if (EmitRetDbgLoc && !AutoreleaseResult)
    RetDbgLoc = SI->getDebugLoc();
  // Get the stored value and nuke the now-dead store.
  RV = SI->getValueOperand();
  SI->eraseFromParent();

  // If that was the only use of the return value, nuke it as well now.
  auto returnValueInst = ReturnValue.getPointer();
  if (returnValueInst->use_empty()) {
    if (auto alloca = dyn_cast<llvm::AllocaInst>(returnValueInst)) {
      alloca->eraseFromParent();
      ReturnValue = Address::invalid();
    }
  }

// Otherwise, we have to do a simple load.
} else {
  RV = Builder.CreateLoad(ReturnValue);
}

Hmm… lots of zapping here. Let’s think through how this applies to our 3 examples. First, we attempt to find a “dominating store” for the return value. The implementation here is very basic, and I go into detail further in this post. We want to find a store that will definitely be executed on every run of the function, and will be the last store to modify the return value slot in this function. Clang won’t let us see the intermediate steps, but here is how the LLVM IR would look2 before epilogue generation happens.

Example 1:

%1 = alloca i32, align 4 ; ReturnValue
%2 = alloca i32, align 4 ; int s
store i32 0, i32* %1, align 4
; prolog ends
...
store i32 0, i32* %1, align 4 ; return 0

Example 2:

%1 = alloca i32, align 4
%2 = alloca i32, align 4
store i32 0, i32* %1, align 4
; prolog ends

Example 3:

%1 = alloca i32, align 4
%2 = alloca i32, align 4
store i32 0, i32* %1, align 4
; prolog ends
...
; if (condition) return 1;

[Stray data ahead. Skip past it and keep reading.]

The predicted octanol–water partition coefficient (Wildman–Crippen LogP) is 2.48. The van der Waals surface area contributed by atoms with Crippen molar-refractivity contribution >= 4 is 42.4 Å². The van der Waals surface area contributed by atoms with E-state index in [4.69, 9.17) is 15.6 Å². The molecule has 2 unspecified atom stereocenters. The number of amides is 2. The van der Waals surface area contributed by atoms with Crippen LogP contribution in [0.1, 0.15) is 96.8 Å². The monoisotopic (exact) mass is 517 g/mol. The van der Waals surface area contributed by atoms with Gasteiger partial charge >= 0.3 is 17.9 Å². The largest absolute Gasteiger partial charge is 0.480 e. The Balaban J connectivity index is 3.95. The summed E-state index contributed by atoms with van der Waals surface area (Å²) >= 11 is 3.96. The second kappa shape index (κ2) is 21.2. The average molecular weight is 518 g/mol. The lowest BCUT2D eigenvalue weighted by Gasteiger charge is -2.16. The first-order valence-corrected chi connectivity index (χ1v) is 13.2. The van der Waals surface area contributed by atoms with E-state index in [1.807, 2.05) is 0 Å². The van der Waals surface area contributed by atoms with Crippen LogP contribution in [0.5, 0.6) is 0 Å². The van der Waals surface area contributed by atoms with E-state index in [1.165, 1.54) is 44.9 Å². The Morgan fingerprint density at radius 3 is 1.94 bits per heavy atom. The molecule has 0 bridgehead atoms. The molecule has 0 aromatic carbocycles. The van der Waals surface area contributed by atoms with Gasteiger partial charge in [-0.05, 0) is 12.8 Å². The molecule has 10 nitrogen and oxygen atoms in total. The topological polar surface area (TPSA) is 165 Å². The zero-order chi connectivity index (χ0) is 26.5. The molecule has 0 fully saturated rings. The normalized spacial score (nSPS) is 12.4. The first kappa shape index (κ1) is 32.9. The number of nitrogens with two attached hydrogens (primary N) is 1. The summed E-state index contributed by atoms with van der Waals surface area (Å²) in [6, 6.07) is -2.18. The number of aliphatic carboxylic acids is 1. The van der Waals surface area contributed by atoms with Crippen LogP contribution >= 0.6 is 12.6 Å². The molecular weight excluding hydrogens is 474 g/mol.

store i32 1, i32* %1, align 4
; jmp over the store below
store i32 0, i32* %1, align 4 ; return 0
; epilog

Let’s deal with example 3 which goes to the simpler else branch. Clang can’t find a dominating store instruction because both branches modify the return Clang slot. Instead we load the return value slot into register %8 and return the register.

; epilog
%8 = load i32, i32* %1, align 4,
ret i32 %8, !dbg !21

This translates to assembly as

mov eax, dword ptr [rbp - 4]

In examples 1 and 2, because there are no branches, we find a dominating store instruction; the one that is sequentially latest. We retrieve the value that store was attempting to write to the slot, and set that as the return value instead. In assembly, this will map to loading straight into eax. Then, in both examples, the dominating store is erased from the IR. In example 1 this is the store for the explicit return. In example 2 this is the implicit store from the prolog.

The ReturnValue users are now down to zero in example 2. So we find the initial alloca instruction and nuke that too. That is why our IR looks the way it does. In example 1, the leftover stack allocation and store is completely useless (since we already replaced the real return value with the dominating store), but since the use count was non-zero, Clang didn’t nuke the allocation, and LLVM faithfully preserved it.

That explains why we end up with these 3 variations, but it seems very inelegant with the wasted stack space. Why not track the return statements and directly use the one that matters? What is this “dominating store”? What is this talk of phi in the second part of the cfe-dev reply?

We don’t use a phi because the control flow for getting to the epilogue is not necessarily as simple as a simple branch, due to cleanups in local scopes (like C++ destructors).

SSA form and Phi values